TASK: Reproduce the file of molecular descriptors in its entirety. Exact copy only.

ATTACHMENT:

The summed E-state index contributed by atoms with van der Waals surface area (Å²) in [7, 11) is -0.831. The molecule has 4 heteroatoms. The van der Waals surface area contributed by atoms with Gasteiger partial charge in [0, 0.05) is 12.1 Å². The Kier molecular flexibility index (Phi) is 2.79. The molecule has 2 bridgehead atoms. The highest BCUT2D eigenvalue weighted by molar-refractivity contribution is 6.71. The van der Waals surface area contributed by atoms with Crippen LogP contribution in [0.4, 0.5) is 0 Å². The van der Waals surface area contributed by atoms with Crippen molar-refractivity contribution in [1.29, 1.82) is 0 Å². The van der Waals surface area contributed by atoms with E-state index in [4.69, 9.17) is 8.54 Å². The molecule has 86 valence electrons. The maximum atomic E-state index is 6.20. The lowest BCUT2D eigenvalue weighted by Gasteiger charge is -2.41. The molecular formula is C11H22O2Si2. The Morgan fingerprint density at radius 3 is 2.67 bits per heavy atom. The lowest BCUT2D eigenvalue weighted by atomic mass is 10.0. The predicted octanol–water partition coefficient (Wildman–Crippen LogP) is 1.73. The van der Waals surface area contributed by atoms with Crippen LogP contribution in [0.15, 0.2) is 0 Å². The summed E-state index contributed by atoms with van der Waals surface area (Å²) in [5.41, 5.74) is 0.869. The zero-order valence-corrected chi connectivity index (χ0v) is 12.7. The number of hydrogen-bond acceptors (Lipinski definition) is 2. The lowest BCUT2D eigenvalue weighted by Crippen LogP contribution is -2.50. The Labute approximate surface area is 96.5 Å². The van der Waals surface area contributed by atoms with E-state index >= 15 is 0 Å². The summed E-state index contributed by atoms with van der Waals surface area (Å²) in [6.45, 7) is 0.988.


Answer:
The summed E-state index contributed by atoms with van der Waals surface area (Å²) in [7, 11) is -0.831. The molecule has 4 heteroatoms. The van der Waals surface area contributed by atoms with Gasteiger partial charge in [0, 0.05) is 12.1 Å². The Kier molecular flexibility index (Phi) is 2.79. The molecule has 2 bridgehead atoms. The highest BCUT2D eigenvalue weighted by molar-refractivity contribution is 6.71. The van der Waals surface area contributed by atoms with Crippen LogP contribution in [0.4, 0.5) is 0 Å². The van der Waals surface area contributed by atoms with Crippen molar-refractivity contribution in [1.29, 1.82) is 0 Å². The van der Waals surface area contributed by atoms with E-state index in [4.69, 9.17) is 8.54 Å². The molecule has 86 valence electrons. The maximum atomic E-state index is 6.20. The lowest BCUT2D eigenvalue weighted by Gasteiger charge is -2.41. The molecular formula is C11H22O2Si2. The Morgan fingerprint density at radius 3 is 2.67 bits per heavy atom. The lowest BCUT2D eigenvalue weighted by atomic mass is 10.0. The predicted octanol–water partition coefficient (Wildman–Crippen LogP) is 1.73. The van der Waals surface area contributed by atoms with Crippen LogP contribution in [0.15, 0.2) is 0 Å². The summed E-state index contributed by atoms with van der Waals surface area (Å²) in [5.41, 5.74) is 0.869. The zero-order valence-corrected chi connectivity index (χ0v) is 12.7. The number of hydrogen-bond acceptors (Lipinski definition) is 2. The lowest BCUT2D eigenvalue weighted by Crippen LogP contribution is -2.50. The Labute approximate surface area is 96.5 Å². The van der Waals surface area contributed by atoms with E-state index >= 15 is 0 Å². The summed E-state index contributed by atoms with van der Waals surface area (Å²) in [6.45, 7) is 0.988.